Slip Fall litigation is on the increase

Slip Fall litigationSlip Fall litigation is on the increase

Slip and Fall legal cases are on a rapid increase in Australian courts. What might surprise you is that this increase has less to do with poor floor choices and more to do with the economy!

As economies tighten around the world and unemployment increases, there is an unusual corresponding growth in slip fall litigation. One of the major drivers for this increase is the "No Win No Fee" marketing strategies used by an ever increasing number of law firms in this country and overseas.

In the US for instance, slip fall litigation is an industry and thousands of Legal Firms make a living just defending this one type of case, the reason for this is an average slip and fall case is $50,000 to defend.

You, as a property manager or business owner, must be proactive or will have a very difficult time winning a case brought against you. This is very clearly laid out in the legal definition of negligence, which is defined as: “Failure to use a reasonable amount of care when such failure results in injury or damage to another.”

Property owners generally have two basic defenses to slip and fall claims:

  • The first defense is that they were not negligent. For example, the owner may claim the water that a patron slipped upon had been dropped on the floor only moments ago by another patron, and that a typical store owner acting with reasonable care would not have had time to discover the danger and take steps to mitigate.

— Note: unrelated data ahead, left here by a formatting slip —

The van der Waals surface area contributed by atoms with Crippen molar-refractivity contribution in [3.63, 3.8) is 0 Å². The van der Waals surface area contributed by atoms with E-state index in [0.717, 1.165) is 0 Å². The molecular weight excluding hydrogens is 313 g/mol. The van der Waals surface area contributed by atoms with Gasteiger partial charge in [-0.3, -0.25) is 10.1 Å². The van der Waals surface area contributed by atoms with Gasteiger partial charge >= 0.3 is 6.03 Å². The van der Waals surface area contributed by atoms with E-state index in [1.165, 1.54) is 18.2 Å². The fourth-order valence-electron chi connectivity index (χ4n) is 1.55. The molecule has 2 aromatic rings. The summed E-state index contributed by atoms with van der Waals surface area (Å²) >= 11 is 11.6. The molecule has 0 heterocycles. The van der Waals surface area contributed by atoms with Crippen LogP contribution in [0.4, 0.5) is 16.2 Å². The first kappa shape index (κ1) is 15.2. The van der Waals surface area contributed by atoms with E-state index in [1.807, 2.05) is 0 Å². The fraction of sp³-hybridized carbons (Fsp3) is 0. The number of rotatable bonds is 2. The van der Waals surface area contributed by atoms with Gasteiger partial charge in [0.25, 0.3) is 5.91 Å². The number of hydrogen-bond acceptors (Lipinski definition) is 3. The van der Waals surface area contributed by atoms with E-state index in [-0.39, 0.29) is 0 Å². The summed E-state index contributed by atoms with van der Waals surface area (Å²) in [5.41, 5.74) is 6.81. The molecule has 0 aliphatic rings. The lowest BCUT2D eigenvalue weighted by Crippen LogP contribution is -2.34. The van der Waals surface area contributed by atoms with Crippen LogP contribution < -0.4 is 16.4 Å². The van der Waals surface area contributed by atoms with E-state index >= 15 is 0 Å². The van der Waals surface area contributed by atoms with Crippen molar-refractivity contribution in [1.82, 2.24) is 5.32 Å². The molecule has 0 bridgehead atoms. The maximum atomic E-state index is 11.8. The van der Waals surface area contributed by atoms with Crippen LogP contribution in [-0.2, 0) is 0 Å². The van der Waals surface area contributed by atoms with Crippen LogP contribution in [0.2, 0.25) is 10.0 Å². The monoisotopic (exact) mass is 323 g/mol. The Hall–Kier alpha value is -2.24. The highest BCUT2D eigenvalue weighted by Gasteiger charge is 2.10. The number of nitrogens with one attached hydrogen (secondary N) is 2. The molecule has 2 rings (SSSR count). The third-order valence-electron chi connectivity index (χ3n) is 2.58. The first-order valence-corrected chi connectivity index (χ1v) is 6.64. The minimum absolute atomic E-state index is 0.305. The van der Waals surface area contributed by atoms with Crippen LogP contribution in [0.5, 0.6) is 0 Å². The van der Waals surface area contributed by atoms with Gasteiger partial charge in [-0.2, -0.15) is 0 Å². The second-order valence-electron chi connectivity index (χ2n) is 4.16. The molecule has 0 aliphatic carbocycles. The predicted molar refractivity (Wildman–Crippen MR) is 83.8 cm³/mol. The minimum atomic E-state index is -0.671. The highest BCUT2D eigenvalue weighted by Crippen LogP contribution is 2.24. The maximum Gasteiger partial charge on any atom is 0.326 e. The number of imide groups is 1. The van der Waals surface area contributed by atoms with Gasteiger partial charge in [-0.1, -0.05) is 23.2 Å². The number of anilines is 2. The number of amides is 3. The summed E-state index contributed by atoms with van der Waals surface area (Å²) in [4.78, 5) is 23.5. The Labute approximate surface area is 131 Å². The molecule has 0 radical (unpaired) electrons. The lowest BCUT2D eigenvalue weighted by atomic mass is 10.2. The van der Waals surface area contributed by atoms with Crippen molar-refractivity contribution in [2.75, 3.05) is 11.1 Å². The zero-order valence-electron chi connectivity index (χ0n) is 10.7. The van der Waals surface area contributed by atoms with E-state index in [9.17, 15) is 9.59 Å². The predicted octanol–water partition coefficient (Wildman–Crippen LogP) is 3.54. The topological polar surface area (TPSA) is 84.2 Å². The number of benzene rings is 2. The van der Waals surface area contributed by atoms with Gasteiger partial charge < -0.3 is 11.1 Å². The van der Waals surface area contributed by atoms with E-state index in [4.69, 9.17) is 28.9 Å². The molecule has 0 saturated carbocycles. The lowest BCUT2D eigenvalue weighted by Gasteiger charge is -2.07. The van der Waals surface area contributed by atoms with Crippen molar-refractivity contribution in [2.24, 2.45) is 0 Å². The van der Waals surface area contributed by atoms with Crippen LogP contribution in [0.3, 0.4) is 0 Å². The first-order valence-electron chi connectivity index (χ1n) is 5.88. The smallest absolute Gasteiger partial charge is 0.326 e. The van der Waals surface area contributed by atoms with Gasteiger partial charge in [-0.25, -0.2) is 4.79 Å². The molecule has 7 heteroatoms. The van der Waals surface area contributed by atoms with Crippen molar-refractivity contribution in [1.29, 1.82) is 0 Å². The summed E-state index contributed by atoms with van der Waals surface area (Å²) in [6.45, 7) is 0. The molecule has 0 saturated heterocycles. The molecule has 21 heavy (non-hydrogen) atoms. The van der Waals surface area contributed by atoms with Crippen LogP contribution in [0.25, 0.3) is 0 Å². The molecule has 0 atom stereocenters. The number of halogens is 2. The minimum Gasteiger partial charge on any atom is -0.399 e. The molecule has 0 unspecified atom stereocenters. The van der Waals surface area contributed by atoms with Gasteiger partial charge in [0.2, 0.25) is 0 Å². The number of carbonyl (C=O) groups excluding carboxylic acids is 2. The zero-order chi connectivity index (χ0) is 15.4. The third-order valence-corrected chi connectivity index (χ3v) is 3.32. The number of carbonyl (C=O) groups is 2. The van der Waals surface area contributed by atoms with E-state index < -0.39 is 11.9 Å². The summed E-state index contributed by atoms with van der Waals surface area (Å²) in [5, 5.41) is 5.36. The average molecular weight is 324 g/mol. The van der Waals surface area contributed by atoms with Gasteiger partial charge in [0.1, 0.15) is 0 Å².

• The second, and more typical defense, is that the person who was injured was at fault. For example, the owner may claim that any reasonable patron, exercising due diligence for his or her own safety, would see the water spilled on the floor and take the steps necessary to avoid slipping on it.

In either defense example, it seems you have a reasonable argument. The problem with slippery floors, bathtubs, pool decks, etc., is that the owner or manager will always be aware that certain surfaces are dangerous when they become wet.

When it rains, a manager puts out wet floors signs near the entrance. When the restaurant mops the floor, the manager displays signs that say: Caution Wet Floor. When something is spilled, the grocery store manager puts out wet floor signs.

It’s evident that these big, gaudy looking signs are not being displayed for their aesthetic value. They are used to alert patrons that the floors are slippery and dangerous. With the knowledge that these surfaces are dangerous when wet, coupled with the fact that you place signs to warn people, it is evident that you are already aware that the floors are dangerous when they are wet.

However, an barrister could make the case that even though the floor was wet, and even though you displayed a sign, you knew there was a problem but you did not fix it. A sign is just a band aid  is not, in the eyes of the  law, ‘reasonable care.’

You have options to fix your slippery floor, things like anti slip tile treatments and non slip floor coatings will not only reduce the risk of a slip and fall but also reduce the likelihood of a case making it to court. So before you find yourself  in Court defending a negligence claim, contact a professional who will assess and provide the right treatment and also written documentation that you have taken appropriate steps to meet your duty of care compliance.